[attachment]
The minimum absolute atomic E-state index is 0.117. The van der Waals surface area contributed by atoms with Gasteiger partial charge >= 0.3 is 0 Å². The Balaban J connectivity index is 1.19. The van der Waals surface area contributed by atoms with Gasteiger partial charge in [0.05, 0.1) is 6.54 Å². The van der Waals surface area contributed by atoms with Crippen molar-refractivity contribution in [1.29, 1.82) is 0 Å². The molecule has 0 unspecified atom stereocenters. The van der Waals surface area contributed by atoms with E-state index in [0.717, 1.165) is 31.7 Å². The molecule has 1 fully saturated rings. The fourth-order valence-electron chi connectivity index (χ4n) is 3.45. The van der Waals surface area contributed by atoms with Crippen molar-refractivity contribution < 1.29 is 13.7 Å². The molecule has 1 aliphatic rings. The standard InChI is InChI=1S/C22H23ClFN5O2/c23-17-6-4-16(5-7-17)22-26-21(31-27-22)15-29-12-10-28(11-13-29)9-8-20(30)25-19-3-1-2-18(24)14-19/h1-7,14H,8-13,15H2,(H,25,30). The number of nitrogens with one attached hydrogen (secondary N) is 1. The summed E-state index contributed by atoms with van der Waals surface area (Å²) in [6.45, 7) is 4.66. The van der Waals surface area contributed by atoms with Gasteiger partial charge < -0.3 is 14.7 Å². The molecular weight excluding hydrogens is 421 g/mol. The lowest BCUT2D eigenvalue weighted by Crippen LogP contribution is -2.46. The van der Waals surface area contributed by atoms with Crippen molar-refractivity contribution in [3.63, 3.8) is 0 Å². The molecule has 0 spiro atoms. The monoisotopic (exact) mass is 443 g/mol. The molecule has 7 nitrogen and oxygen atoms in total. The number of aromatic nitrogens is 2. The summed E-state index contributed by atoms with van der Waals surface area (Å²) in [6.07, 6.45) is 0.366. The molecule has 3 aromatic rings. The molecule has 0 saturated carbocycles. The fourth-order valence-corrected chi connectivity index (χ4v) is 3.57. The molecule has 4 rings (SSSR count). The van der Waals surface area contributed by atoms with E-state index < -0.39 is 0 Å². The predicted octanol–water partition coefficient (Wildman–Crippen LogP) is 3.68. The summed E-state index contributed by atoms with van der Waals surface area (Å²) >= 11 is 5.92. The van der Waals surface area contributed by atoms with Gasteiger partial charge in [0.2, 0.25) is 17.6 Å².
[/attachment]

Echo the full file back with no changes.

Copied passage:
The minimum absolute atomic E-state index is 0.117. The van der Waals surface area contributed by atoms with Gasteiger partial charge >= 0.3 is 0 Å². The Balaban J connectivity index is 1.19. The van der Waals surface area contributed by atoms with Gasteiger partial charge in [0.05, 0.1) is 6.54 Å². The van der Waals surface area contributed by atoms with Crippen molar-refractivity contribution in [1.29, 1.82) is 0 Å². The molecule has 0 unspecified atom stereocenters. The van der Waals surface area contributed by atoms with E-state index in [0.717, 1.165) is 31.7 Å². The molecule has 1 fully saturated rings. The fourth-order valence-electron chi connectivity index (χ4n) is 3.45. The van der Waals surface area contributed by atoms with Crippen molar-refractivity contribution < 1.29 is 13.7 Å². The molecule has 1 aliphatic rings. The standard InChI is InChI=1S/C22H23ClFN5O2/c23-17-6-4-16(5-7-17)22-26-21(31-27-22)15-29-12-10-28(11-13-29)9-8-20(30)25-19-3-1-2-18(24)14-19/h1-7,14H,8-13,15H2,(H,25,30). The number of nitrogens with one attached hydrogen (secondary N) is 1. The summed E-state index contributed by atoms with van der Waals surface area (Å²) in [6.45, 7) is 4.66. The van der Waals surface area contributed by atoms with Gasteiger partial charge < -0.3 is 14.7 Å². The molecular weight excluding hydrogens is 421 g/mol. The lowest BCUT2D eigenvalue weighted by Crippen LogP contribution is -2.46. The van der Waals surface area contributed by atoms with Crippen molar-refractivity contribution in [3.63, 3.8) is 0 Å². The molecule has 0 spiro atoms. The monoisotopic (exact) mass is 443 g/mol. The molecule has 7 nitrogen and oxygen atoms in total. The number of aromatic nitrogens is 2. The summed E-state index contributed by atoms with van der Waals surface area (Å²) in [6.07, 6.45) is 0.366. The molecule has 3 aromatic rings. The molecule has 0 saturated carbocycles. The fourth-order valence-corrected chi connectivity index (χ4v) is 3.57. The molecule has 4 rings (SSSR count). The van der Waals surface area contributed by atoms with E-state index < -0.39 is 0 Å². The predicted octanol–water partition coefficient (Wildman–Crippen LogP) is 3.68. The summed E-state index contributed by atoms with van der Waals surface area (Å²) >= 11 is 5.92. The van der Waals surface area contributed by atoms with Gasteiger partial charge in [0.2, 0.25) is 17.6 Å².